Court of Appeals strikes down Virginia sodomy law
By a 2-1 vote, a panel of the U.S. Court of Appeals for the Fourth Circuit today held that Virginia’s “Crimes Against Nature” statute, which criminalizes all acts of oral and anal sex (including private acts between consenting married and unmarried adults), is unconstitutional.
The ACLU of Virginia joined Lambda Legal Defense and Education Fund and University of California, Irvine Law School Dean Erwin Chemerinsky in a friend-of-the court brief urging the Court of Appeals to invalidate the statue.
The Court of Appeals wrote that the U.S. Supreme Court’s landmark 2003 ruling, Lawrence v. Texas, invalidated all state statutes that criminalize sexual activity between consenting adults, and ruled that such statutes should not be the basis of a criminal prosecution.
“It is shameful that Virginia continued to prosecute individuals under the sodomy statute for ten years after the Supreme Court held that such laws are unconstitutional,” said ACLU of Virginia Legal Director Rebecca Glenberg. “This ruling should bring an end to such prosecutions.”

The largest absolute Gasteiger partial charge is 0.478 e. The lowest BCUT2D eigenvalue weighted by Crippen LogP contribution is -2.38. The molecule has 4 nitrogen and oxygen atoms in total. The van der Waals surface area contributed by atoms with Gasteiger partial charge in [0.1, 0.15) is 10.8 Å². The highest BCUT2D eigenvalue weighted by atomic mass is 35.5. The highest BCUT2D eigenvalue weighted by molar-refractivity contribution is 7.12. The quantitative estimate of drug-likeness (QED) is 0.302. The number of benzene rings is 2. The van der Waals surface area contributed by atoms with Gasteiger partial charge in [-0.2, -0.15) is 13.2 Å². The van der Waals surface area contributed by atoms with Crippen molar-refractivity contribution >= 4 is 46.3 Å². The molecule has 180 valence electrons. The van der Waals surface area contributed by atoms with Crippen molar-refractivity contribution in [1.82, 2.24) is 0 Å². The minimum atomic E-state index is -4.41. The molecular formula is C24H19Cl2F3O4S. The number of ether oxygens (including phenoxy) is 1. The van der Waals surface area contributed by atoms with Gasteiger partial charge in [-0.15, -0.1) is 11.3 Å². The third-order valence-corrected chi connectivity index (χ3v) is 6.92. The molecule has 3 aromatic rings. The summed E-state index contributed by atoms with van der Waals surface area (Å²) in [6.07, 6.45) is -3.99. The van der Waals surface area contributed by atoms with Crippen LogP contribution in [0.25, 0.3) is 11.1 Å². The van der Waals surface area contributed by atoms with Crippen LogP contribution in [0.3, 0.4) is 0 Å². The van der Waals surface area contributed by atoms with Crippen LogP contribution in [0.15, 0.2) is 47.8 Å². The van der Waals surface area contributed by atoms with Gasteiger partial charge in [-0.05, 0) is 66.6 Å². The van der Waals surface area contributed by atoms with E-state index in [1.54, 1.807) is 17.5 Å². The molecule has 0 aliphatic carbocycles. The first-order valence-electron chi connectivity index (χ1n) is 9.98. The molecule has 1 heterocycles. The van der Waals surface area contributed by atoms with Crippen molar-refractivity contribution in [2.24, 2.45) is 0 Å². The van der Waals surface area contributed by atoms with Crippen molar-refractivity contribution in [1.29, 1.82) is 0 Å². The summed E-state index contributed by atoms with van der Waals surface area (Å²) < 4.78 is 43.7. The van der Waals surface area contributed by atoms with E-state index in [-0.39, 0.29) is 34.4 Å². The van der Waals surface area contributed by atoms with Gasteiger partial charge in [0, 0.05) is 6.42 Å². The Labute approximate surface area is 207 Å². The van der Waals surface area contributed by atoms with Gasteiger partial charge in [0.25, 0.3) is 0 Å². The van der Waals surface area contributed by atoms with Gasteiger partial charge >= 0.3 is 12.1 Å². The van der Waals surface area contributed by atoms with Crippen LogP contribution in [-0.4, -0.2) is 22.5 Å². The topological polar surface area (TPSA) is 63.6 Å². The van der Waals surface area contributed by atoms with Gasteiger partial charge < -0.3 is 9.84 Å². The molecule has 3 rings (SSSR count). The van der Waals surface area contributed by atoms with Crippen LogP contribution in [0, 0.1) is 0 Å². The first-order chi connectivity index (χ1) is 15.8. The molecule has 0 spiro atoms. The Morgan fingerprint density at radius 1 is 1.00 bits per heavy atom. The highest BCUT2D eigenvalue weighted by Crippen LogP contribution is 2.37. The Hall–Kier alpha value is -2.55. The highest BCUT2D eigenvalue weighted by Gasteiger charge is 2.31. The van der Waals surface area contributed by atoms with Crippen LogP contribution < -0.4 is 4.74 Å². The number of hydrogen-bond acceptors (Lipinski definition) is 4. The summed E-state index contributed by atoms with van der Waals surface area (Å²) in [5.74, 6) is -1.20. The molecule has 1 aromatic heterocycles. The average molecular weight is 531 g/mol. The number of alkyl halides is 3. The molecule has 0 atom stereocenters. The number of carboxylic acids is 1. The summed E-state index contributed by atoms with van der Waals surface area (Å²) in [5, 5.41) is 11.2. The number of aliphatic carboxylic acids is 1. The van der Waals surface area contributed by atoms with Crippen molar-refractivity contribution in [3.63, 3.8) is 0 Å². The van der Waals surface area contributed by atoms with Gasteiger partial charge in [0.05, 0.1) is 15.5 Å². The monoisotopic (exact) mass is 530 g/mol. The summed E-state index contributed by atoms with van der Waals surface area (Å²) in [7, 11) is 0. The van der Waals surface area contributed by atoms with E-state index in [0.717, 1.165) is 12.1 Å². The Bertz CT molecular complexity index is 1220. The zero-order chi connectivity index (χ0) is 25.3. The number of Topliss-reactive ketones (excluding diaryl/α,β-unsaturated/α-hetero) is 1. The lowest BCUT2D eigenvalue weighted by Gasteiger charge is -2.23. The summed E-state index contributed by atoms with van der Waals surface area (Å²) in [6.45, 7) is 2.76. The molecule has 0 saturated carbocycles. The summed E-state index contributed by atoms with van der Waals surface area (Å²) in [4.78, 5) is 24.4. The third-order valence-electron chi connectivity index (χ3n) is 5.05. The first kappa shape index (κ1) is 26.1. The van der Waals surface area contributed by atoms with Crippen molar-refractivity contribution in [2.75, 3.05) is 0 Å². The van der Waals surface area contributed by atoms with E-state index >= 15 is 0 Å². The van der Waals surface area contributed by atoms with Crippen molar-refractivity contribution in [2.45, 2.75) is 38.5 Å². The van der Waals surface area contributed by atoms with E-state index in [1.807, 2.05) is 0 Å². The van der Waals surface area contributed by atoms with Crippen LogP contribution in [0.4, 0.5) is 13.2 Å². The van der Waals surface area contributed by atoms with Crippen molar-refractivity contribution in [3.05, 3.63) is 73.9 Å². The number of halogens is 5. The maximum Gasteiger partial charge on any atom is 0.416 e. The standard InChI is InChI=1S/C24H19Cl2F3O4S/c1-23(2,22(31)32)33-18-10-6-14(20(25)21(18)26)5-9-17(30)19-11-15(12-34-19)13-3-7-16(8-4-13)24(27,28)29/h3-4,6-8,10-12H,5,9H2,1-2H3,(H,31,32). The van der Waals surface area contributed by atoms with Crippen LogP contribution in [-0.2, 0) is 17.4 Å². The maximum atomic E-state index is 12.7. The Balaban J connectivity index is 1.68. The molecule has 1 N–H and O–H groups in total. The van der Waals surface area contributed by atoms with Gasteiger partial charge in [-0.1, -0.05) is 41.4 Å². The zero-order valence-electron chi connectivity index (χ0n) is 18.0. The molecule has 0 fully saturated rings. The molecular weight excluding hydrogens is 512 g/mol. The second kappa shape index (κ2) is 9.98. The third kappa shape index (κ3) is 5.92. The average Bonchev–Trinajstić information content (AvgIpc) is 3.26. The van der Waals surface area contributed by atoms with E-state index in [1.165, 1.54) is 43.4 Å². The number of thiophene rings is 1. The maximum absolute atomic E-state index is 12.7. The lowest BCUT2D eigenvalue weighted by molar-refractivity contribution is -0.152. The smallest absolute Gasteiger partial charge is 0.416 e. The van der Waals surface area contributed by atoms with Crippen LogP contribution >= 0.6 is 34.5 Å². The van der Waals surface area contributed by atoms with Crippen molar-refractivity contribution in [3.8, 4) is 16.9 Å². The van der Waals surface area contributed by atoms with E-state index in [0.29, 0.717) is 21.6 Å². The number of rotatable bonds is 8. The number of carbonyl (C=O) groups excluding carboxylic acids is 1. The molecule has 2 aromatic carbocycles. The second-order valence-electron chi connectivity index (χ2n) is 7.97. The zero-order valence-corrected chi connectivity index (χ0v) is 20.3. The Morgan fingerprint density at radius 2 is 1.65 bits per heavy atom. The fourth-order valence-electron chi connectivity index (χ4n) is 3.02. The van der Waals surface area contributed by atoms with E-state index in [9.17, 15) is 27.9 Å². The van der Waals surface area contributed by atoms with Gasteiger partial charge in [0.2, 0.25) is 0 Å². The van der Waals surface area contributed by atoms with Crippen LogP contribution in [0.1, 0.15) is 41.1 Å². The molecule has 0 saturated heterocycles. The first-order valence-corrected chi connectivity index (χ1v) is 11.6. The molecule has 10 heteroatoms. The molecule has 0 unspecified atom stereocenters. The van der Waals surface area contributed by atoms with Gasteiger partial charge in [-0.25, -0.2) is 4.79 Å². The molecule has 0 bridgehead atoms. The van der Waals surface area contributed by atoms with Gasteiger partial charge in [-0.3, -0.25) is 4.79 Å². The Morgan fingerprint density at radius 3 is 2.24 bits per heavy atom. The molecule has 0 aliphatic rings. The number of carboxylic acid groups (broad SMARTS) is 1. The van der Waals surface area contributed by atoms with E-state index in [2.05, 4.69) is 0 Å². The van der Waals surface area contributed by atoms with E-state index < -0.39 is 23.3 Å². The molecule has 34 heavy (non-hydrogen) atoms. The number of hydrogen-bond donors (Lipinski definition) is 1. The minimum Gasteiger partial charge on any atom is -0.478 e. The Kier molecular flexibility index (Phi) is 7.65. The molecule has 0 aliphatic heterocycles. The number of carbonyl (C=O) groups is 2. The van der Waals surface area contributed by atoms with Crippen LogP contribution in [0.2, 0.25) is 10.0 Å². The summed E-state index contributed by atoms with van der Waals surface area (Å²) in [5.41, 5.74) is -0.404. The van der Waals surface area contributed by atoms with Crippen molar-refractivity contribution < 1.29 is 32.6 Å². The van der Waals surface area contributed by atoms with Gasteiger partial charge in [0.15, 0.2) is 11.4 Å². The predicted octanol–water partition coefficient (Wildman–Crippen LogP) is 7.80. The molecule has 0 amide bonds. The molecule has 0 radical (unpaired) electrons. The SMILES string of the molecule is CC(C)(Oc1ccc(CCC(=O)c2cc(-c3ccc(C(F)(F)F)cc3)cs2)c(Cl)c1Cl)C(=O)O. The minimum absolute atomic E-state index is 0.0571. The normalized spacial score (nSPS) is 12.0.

In its ruling, the Court of Appeals granted the habeas corpus petition of William MacDonald, who had been convicted under the Virginia sodomy law for engaging in oral sex with a seventeen-year-old girl. Virginia state courts had held that MacDonald did not have standing to challenge the validity of the statute because his own conduct was not constitutionally protected. The Court of Appeals disagreed, holding that MacDonald could not be prosecuted under a facially unconstitutional statute.
“Of course, Virginia can and should punish adults who have sexual relations with minors, but it may not use an unconstitutional statute to do so,” said Glenberg. “Instead, the legislature should enact narrowly drawn statutes that do not apply to private conduct between consenting adults and define equitably and clearly what sexual conduct with minors is unlawful.”
The Court of Appeals ruling can be found at